In addition to not providing a real tax benefit, the law will in fact hurt small businesses by making health insurance more expensive and difficult to access. Not only did Congress fail to consider bipartisan legislation last year to bolster the marketplaces, the new tax law repealed the individual mandate, which is essential to ensuring robust participation and balanced risk pools. Small businesses consistently rank the cost of healthcare as one of their top concerns. By introducing more instability and uncertainty to the healthcare marketplaces, costs will increase for the millions of small business owners, solo entrepreneurs and small business employees who rely on the individual marketplaces for health coverage. 

Tax cuts are too convoluted to benefit small businesses

The tax cuts are structured in a way that is convoluted and benefit those at the top far more than lower-income business owners, with the majority of benefits going to the wealthiest pass-through business entities. Small business owners who do see any benefit will not receive enough savings to grow or invest back in their businesses. 

While corporations received large, permanent tax cuts across the board that will allow them to plan ahead for the future, the same cannot be said for most small businesses. Small business owners were given a temporary and complicated tax deduction that does nothing to streamline their taxes or help them invest back into their businesses. A recent report co-authored by Anne Zimmerman, a member of our national Small Business Council who owns a small public accounting firm in Ohio, found the 20% deduction on qualified business income is unlikely to generate enough savings for real small businesses to hire new employees, invest back into their businesses or make operational improvements.[9]Additionally, recent polling from Businesses for Responsible Tax Reform found a majority of small businesses say they do not plan on hiring new employees or giving raises as a result of the new tax law, and they say the law favors large corporations over small firms.[10]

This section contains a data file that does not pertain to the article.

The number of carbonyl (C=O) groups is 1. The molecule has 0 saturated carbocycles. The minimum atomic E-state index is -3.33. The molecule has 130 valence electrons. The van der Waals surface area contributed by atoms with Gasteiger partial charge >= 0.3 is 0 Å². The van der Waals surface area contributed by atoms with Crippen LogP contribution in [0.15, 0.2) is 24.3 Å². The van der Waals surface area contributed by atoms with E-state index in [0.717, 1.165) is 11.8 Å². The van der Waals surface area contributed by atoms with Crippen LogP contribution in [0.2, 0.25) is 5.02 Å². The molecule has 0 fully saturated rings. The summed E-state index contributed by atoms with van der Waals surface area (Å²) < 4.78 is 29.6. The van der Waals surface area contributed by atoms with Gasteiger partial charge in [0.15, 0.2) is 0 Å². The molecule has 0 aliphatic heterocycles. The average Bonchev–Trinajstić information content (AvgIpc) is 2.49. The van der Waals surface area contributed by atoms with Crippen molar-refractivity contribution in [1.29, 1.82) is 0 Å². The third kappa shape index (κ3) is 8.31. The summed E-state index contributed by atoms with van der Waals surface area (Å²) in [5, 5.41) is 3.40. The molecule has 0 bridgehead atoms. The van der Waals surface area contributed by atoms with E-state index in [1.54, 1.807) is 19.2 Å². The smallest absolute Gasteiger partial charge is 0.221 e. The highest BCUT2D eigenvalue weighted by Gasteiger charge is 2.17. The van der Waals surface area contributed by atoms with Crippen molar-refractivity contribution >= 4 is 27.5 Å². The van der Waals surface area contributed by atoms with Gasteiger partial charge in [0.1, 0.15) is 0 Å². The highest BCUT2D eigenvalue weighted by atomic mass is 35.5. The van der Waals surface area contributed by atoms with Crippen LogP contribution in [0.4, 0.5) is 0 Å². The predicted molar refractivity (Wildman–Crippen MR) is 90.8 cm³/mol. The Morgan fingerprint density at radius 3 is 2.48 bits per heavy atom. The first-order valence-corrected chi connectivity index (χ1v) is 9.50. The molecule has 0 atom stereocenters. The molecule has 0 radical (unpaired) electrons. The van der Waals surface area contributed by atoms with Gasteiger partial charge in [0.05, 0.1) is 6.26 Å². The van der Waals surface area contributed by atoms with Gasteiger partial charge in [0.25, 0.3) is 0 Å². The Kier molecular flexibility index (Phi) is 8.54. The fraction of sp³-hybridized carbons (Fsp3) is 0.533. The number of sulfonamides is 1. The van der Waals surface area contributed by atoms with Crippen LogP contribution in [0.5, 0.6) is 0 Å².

In addition to the temporary nature of this tax cut, the complexity and confusion surrounding the new deduction means that any savings will go towards tax professionals to help entrepreneurs navigate their taxes or towards dealing with increased administrative burdens. We frequently hear from our members how confusing they find the changes. Mike Brey, owner of a hobby-based retail store in Maryland, says friends in the small business space are all anxious for advice and clarification about how the new tax law will impact their businesses. Mike says he feels small business owners have been told “so many competing narratives.”